Museum restores historic building

The roundhouse which used to stand in the cattle market has been restored and rebuilt and is now at the Museum of East Anglian Life.   People involved in the project.
The roundhouse which used to stand in the cattle market has been restored and rebuilt and is now at the Museum of East Anglian Life. People involved in the project.
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AN ICONIC building which stood on the cattle market in Bury St Edmunds from 1864 until 2006 has been lovingly restored and re-erected in Stowmarket.

The octangonal wooden structure, known as the roundhouse, was used as a payments office for the market and to sell refreshments after the market closed.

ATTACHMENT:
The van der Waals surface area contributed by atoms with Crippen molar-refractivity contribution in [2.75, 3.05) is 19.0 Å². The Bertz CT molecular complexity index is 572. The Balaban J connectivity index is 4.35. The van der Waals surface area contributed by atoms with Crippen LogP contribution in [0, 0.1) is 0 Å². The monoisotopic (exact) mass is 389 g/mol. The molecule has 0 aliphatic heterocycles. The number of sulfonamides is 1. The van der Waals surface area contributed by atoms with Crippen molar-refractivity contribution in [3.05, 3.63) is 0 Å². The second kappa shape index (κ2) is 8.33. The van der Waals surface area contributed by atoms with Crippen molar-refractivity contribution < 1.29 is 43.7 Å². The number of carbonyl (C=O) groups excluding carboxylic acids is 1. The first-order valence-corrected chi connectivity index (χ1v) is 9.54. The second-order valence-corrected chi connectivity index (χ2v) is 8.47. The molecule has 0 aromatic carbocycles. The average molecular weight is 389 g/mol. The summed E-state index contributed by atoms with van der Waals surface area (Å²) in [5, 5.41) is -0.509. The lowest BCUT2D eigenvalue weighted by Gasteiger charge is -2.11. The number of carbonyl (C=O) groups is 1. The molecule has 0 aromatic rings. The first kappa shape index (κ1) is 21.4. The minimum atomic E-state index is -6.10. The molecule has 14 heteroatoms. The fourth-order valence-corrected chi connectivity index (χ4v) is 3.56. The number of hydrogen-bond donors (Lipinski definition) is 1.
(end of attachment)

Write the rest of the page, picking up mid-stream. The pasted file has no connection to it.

But it was dismantled when construction work started on the arc development and put into storage until the Bury Society and St Edmundsbury Borough Council could agree on a suitable new site for it.

From today, visitors to the Museum of East Anglian Life can see it restored to its former glory, among other buildings representing the region’s social and farming history, as well as its industrial and agricultural history, all restored as part of a £3 million project, with the help of a Heritage Lottery Fund grant.

Museum director Tony Butler said: “It’s a really symbolic building where town and country meet. You enter through a supermarket car park and within two minutes you’re at a field looking over open country.”

Cllr John Griffiths, leader of St Edmundsbury Borough Council, said: “The reconstruction is an absolute triumph and the roundhouse looks once again as it did in the early drawings and photographs.”